Paris is a place of sights, sounds and beauty.
The smell of the holidays is all tied to memories. Some are from our childhood, our romantic past and perhaps mostly the memories of visiting home, again.
What happens to you when you remember a smell?
There is a scientific reason for this kind of sense memory, but I prefer to think about the experience, itself . A particular fragrance that I used in Paris a few years ago, instantly brings back the time of an intense romance when I spray it on now (J’adore by DIOR) in all its forms. It is quite simply, my romance in a bottle. The power of scent is something we all share, though each of our memories may differ. There are good ones, and bad ones; scents we react to both as children, as adults, and the lost years in between. Chanel No. 5 is associated with my mother, comforting and familiar. Eau de Sauvage, from Dior, is the scent of my father (who was a true fragrance curator) he wore on a daily basis. When he returned from his travels it meant an elegant box was opened and a new perfume was discovered. He loved Hermes and Givency fragrances, too. My mother received her box of Guerlain “Shalimar” or “L’heure Bleu” her favorites as they brought to her many memories. Our family was always sharing perfume as a way to tell a story. A way to share a memory.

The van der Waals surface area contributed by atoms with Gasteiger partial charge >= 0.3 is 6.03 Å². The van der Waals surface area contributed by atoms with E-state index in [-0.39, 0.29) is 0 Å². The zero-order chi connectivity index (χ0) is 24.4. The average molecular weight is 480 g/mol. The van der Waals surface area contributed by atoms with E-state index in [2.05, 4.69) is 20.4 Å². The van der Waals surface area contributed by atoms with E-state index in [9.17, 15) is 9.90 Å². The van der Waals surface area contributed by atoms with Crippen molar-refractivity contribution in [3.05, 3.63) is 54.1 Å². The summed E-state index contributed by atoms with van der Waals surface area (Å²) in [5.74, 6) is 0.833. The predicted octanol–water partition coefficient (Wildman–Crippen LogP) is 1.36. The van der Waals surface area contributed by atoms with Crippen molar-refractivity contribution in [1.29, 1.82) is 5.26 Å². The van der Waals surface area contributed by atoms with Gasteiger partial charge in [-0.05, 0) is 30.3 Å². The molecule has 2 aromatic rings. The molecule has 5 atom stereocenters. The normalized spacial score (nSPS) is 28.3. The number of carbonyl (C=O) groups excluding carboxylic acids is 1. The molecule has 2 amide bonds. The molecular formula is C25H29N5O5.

Silence, is also what I like about being in Paris. A museum is one place where you can encounter the ‘noise’ of silence in Paris. A museum can give you a chance to contemplate if lit is attached to a garden, a private home, or courtyard. So many of them are tucked away from the crowd. When you realize that over 250 museums are fully operating at any one given time in Paris, its overwhelming. The sounds of these spaces are very unique. You can hear yourself think and exercise your personal wonderment. I find this is important when life can be made up of the everyday, the mundane or the usual. A dash of art can sometimes be the answer.
Sometimes when we walk into a memory, it is combined with a sound.
Someone asked me once, what I miss about Paris when I am not there; it is certainly the smells of my favorite cafes or bakery; honk of the taxis; rush of the air from the subway; music of the gypsy guitar players . French (and the other language you hear on the streets) make up the sounds of the city as everyone greets you. Music is a shared experience in Paris, spilling out onto the streets connecting the Paris community. So, when the song “Imagine” was played by a lone piano player on the streets after the terrible tragedy this past month, it was was shared by all of us around the world. It was a melody, an idea, a shared vision of what the world could be. A message of hope for everyone.
It will not be silenced.